We just haven’t looked back far enough. The Brit cars being restored are the very cars those owners grew up riding in with their parents. The love of that econo-car was formed in their youth. Given the state of post WWII Britain’s economy in the 50’s and 60’s, those cars were proud symbols of success.
Our version of that is the restoration of Ford Model T’s and A’s that was very popular in the 60’s and 70’s. These cars were the prized possessions of those affected by the Great Depression.
20 years ago the popular cars were Chevelles, Nova’s or Mustangs. All the econo-cars of the 60’s and early 70’s but with the BIG motors that appeared in the fast versions of those cars in the high-flying economy of the 60’s. Fast forward to today.
The cars of today’s middle class youth were minivans or small Japanese econo-cars. Both were uninspiring and throw-away to an affluent youth. In today’s world, they are VERY low powered cars by today’s standards so the kids spends piles of cash to throw on turbos and add big motors because the cars they grew up in has no sentiment because they had little value in a disposable world. Just one man’s opinion.
“I love England. If for some reason I chose to move to another country, that’s the one I’d go for.”
Jabut, you can’t hunt there anymore unless its with a sling shot.
Another story. My wife and I were driving from London to the north country to visit our son and we were having some trouble getting used to the right hand drive and left lane driving. I pulled into a rest area with a gravel approach and a large truck (jerri) was coming at us. I was of course in the far left lane to give him room, but as the truck approached my wife screamed that I was in the wrong lane. I of course ignored her and we all passed each other without incident. I dunno, England takes some getting used to and I was happy to get back to Minnesota.
Not funny though, more than one person has been hit by looking the wrong way for traffic after experiencing the English culture.
more than one person has been hit by looking the wrong way for traffic after experiencing the English culture
That’s why they spoil the city streets with “Look Left” painted on the street at crosswalks. Too many non-right-hand-drive cultures trained from birth to Look Right before crossing stepping into traffic.
I’m not up to date on the current UK automobile tax but in the 60s I recall that an incremental annual tax on displacement took a great leap at 2,000 CCs and was astronomical above 3,000 so the luxury cars were never marketed at bargain prices to the working class when their luster was rubbed off. Taxes were somewhat similar all over Europe and also Japan.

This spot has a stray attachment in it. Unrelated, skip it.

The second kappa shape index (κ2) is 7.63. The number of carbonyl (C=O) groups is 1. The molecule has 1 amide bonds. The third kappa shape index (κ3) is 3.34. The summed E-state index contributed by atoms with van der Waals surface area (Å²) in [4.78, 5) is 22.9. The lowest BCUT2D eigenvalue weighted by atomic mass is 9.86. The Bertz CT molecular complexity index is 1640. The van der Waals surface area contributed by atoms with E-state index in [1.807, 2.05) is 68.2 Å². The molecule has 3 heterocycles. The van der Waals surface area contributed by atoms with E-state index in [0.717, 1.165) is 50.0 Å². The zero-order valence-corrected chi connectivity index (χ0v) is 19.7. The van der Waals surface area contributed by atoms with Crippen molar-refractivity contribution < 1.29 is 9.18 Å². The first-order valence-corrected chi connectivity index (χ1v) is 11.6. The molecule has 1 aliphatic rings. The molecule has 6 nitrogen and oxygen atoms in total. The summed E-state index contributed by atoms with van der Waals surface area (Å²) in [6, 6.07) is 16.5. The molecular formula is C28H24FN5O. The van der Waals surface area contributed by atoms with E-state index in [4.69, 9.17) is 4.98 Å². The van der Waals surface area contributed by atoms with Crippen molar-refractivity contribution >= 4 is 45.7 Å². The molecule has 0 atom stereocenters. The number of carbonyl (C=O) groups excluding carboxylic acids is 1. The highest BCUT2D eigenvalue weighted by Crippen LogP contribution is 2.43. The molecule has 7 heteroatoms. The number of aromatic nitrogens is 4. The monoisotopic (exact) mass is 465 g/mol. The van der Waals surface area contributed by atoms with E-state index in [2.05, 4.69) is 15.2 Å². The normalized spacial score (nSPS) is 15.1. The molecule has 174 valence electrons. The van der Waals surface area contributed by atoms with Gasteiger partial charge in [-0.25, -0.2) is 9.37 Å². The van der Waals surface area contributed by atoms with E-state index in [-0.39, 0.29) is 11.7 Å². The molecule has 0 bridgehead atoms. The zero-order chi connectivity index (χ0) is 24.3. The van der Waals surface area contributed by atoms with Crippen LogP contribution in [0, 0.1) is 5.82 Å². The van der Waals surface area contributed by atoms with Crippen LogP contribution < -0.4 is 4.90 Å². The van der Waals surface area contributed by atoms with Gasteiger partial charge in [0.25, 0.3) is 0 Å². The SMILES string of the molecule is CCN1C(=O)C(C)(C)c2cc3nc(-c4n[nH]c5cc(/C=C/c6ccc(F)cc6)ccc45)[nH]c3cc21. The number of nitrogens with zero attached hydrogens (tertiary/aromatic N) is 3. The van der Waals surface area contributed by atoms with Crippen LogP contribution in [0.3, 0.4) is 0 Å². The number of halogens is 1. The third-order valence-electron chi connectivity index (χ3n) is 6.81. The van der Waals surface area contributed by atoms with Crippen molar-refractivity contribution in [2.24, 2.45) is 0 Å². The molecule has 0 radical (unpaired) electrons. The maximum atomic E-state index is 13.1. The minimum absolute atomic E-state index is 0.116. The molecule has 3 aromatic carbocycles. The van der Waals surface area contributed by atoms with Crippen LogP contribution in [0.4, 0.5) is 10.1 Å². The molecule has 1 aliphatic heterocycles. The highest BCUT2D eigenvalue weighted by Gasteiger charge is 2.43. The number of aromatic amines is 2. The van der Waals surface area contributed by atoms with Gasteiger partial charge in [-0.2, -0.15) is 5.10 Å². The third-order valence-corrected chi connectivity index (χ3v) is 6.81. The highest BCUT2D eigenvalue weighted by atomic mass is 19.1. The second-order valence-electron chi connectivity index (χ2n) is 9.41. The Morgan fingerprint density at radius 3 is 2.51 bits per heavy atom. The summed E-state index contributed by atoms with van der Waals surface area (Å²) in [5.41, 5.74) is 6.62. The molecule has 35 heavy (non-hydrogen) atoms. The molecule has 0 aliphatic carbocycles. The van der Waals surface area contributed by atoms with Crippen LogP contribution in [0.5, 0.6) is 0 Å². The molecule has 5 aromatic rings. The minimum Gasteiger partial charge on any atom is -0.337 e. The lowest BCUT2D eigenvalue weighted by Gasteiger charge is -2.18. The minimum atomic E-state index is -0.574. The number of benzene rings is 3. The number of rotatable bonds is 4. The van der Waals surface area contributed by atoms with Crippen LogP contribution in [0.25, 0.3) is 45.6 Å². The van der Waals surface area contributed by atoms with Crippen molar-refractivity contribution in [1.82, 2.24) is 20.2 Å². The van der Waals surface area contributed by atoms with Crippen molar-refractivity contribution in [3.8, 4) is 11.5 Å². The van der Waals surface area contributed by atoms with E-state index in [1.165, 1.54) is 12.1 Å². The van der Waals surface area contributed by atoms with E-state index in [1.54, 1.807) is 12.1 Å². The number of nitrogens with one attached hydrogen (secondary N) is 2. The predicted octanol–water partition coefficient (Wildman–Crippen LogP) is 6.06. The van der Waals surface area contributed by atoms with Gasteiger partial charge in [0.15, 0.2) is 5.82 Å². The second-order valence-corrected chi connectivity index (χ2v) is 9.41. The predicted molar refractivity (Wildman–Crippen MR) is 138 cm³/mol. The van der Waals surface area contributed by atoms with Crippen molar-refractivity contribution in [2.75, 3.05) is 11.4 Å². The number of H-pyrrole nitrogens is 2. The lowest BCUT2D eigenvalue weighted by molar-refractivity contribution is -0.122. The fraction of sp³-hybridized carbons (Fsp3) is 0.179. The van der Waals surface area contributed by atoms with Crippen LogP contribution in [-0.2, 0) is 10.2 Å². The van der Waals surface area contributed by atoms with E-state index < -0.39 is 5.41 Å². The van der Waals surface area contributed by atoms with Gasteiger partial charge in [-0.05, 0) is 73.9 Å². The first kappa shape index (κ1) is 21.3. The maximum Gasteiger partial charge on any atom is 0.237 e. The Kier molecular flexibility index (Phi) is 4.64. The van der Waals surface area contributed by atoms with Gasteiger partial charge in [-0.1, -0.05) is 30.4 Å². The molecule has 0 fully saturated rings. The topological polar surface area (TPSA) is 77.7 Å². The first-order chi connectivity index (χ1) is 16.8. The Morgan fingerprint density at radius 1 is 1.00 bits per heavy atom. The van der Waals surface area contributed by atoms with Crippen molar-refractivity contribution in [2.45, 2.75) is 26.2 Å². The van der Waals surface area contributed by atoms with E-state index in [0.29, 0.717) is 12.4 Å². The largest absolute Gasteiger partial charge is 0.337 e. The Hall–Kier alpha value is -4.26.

Interesting discussion. So it’s the higher price of gasoline and the reduced speed limit and driving distances in England that makes stock restores of 30 year old econo-boxes more appealing there? Now that I think about it, that makes a lot of sense.
About the only magazine I’ve found published in the USA about the subject is “Hot VW’s” which covers 50’s - 70’s air-cooled VW restores, a lot of them stock or nearly stock. I suppose if there were lots of enthusiasts here in America that wanted to do stock restores of 1978 Civics and Corollas and Sentra, there’d be a magazine on the stands to cater to them. Paying customers is paying customers after all. Since there isn’t, you all must be spot on. Thanks for the comments.
Bing, I don’t hunt anyway.
Driving on the left is not too difficult until you make a left turn in a rush and fall back on the instinct to bear to the right. I drove several times in Japan and for a week in the USVI and it requires constantly thinking of which way to go.
And classic British cars are great toys these days… As ever.
The first day I was in New Zealand on holiday, I had to drive from the Auckland airport to the motel, about 20 miles of city & expressway driving. It was very difficult and a super-unpleasant experience. The next day I decided to have another go, this time just driving slow in neighborhoods, and eventually got the hang of it.
I have to tell you I like driving and don’t get flustered much but man oh man doing a London multi-lane round about nearly did me in. When I finally got to the hotel and parked, I never wanted to get back in that car again.
lol … understand completely …
@“Rod Knox”, I found that left turns were easy when I was in Japan. Right turns were more difficult for me. Turning left, I had no problem hugging the corner. But turning right I had more difficulty staying left when crossing the intersection. For the most part, driving on the left was easy, though. Of course, the maximum speed was 60 KPH, and there is a lot of time to correct errors at low speeds.